IDEAS home Printed from https://ideas.repec.org/p/bri/cmpowp/11-268.html
   My bibliography  Save this paper

Who works in the public sector? Evidence from the World Values Survey

Author

Listed:
  • Sarah Smith
  • Edd Cowley

    ()

Abstract

Earlier single-country studies found a higher level of intrinsic motivation among public sector workers, compared to the private sector. Using data from the World Values Survey, covering 51 countries, we find a tendency for public sector workers to be more intrinsically motivated, but this is not a universal relationship: we also show that the level of government corruption (appropriately instrumented) explains some of the variation across countries. Consistent with earlier studies that find that selection accounts for differential motivation across sectors, we show that intrinsically-motivated workers are less likely to work in the public sector when corruption is higher.

Suggested Citation

  • Sarah Smith & Edd Cowley, 2011. "Who works in the public sector? Evidence from the World Values Survey," The Centre for Market and Public Organisation 11/268, Department of Economics, University of Bristol, UK.
  • Handle: RePEc:bri:cmpowp:11/268
    as

    Download full text from publisher

    File URL: http://www.bristol.ac.uk/cmpo/publications/papers/2011/wp268.pdf
    Download Restriction: no

    References listed on IDEAS

    as
    1. Aidt, Toke & Dutta, Jayasri & Sena, Vania, 2008. "Governance regimes, corruption and growth: Theory and evidence," Journal of Comparative Economics, Elsevier, vol. 36(2), pages 195-220, June.
    2. Delfgaauw, Josse & Dur, Robert, 2007. "Signaling and screening of workers' motivation," Journal of Economic Behavior & Organization, Elsevier, vol. 62(4), pages 605-624, April.
    3. Cole, Matthew A., 2007. "Corruption, income and the environment: An empirical analysis," Ecological Economics, Elsevier, vol. 62(3-4), pages 637-647, May.
    4. Van Rijckeghem, Caroline & Weder, Beatrice, 2001. "Bureaucratic corruption and the rate of temptation: do wages in the civil service affect corruption, and by how much?," Journal of Development Economics, Elsevier, vol. 65(2), pages 307-331, August.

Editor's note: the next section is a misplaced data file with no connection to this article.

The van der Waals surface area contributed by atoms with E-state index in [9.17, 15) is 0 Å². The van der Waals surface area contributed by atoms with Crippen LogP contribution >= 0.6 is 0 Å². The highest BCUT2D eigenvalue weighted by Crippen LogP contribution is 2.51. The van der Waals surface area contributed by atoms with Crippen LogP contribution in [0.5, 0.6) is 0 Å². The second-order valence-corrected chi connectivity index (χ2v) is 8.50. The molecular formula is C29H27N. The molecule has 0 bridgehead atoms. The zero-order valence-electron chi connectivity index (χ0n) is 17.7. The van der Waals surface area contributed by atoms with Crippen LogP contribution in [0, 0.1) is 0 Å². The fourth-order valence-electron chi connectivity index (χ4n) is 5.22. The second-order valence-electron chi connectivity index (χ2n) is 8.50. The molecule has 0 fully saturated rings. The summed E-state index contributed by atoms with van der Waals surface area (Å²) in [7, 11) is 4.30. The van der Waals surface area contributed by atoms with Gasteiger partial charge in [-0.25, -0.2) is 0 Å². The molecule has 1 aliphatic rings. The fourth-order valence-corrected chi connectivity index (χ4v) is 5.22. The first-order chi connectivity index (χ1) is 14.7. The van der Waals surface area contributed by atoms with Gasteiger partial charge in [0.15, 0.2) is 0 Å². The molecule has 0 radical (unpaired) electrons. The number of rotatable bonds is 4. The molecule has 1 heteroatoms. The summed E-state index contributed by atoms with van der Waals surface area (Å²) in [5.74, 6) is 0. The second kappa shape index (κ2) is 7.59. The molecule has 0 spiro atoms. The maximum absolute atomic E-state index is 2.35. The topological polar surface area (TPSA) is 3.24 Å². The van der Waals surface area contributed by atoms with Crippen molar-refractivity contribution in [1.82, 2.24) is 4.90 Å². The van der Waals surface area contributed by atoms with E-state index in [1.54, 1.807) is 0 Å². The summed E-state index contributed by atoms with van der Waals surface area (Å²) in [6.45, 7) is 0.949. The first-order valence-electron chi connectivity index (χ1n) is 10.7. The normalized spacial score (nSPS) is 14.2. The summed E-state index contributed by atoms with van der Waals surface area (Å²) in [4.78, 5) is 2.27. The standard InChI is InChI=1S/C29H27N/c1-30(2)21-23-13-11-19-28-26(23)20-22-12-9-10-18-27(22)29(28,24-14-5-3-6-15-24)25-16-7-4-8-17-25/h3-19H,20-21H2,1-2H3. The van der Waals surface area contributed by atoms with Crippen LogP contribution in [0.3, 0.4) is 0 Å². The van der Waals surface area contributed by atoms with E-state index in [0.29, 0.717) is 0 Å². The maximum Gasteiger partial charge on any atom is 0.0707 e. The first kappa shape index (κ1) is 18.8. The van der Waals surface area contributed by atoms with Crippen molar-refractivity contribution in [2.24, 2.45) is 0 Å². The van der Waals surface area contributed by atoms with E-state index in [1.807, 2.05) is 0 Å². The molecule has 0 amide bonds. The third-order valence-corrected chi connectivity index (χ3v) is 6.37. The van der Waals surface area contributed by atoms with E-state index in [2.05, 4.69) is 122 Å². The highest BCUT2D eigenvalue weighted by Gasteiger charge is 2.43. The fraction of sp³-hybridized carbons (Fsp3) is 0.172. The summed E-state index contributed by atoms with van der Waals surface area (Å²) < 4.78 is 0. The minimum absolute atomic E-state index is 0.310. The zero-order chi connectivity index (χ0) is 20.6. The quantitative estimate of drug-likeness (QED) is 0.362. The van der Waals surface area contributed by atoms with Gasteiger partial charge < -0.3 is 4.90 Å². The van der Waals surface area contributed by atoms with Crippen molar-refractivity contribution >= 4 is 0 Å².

Full references (including those not matched with items on IDEAS)

    Citations

    Blog mentions

    As found by EconAcademics.org, the blog aggregator for Economics research:
    1. Are government workers more motivated?
      by Economic Logician in Economic Logic on 2012-01-04 21:51:00

    Citations

    Citations are extracted by the CitEc Project, subscribe to its RSS feed for this item.
    as


    Cited by:

    1. Banuri, Sheheryar & Keefer, Philip, 2016. "Pro-social motivation, effort and the call to public service," European Economic Review, Elsevier, vol. 83(C), pages 139-164.

    More about this item

    Keywords

    Intrinsic motivation; public sector; corruption;

    JEL classification:

    • D64 - Microeconomics - - Welfare Economics - - - Altruism; Philanthropy; Intergenerational Transfers
    • D73 - Microeconomics - - Analysis of Collective Decision-Making - - - Bureaucracy; Administrative Processes in Public Organizations; Corruption
    • J45 - Labor and Demographic Economics - - Particular Labor Markets - - - Public Sector Labor Markets

    NEP fields

    This paper has been announced in the following NEP Reports:

    Lists

    This item is featured on the following reading lists or Wikipedia pages:
    1. Economic Logic blog

    Statistics

    Access and download statistics

    Corrections

    All material on this site has been provided by the respective publishers and authors. You can help correct errors and omissions. When requesting a correction, please mention this item's handle: RePEc:bri:cmpowp:11/268. See general information about how to correct material in RePEc.

    For technical questions regarding this item, or to correct its authors, title, abstract, bibliographic or download information, contact: (). General contact details of provider: http://edirc.repec.org/data/cmbriuk.html .

    If you have authored this item and are not yet registered with RePEc, we encourage you to do it here. This allows to link your profile to this item. It also allows you to accept potential citations to this item that we are uncertain about.

    If CitEc recognized a reference but did not link an item in RePEc to it, you can help with this form .

    If you know of missing items citing this one, you can help us creating those links by adding the relevant references in the same way as above, for each refering item. If you are a registered author of this item, you may also want to check the "citations" tab in your RePEc Author Service profile, as there may be some citations waiting for confirmation.

    Please note that corrections may take a couple of weeks to filter through the various RePEc services.

    IDEAS is a RePEc service hosted by the Research Division of the Federal Reserve Bank of St. Louis . RePEc uses bibliographic data supplied by the respective publishers.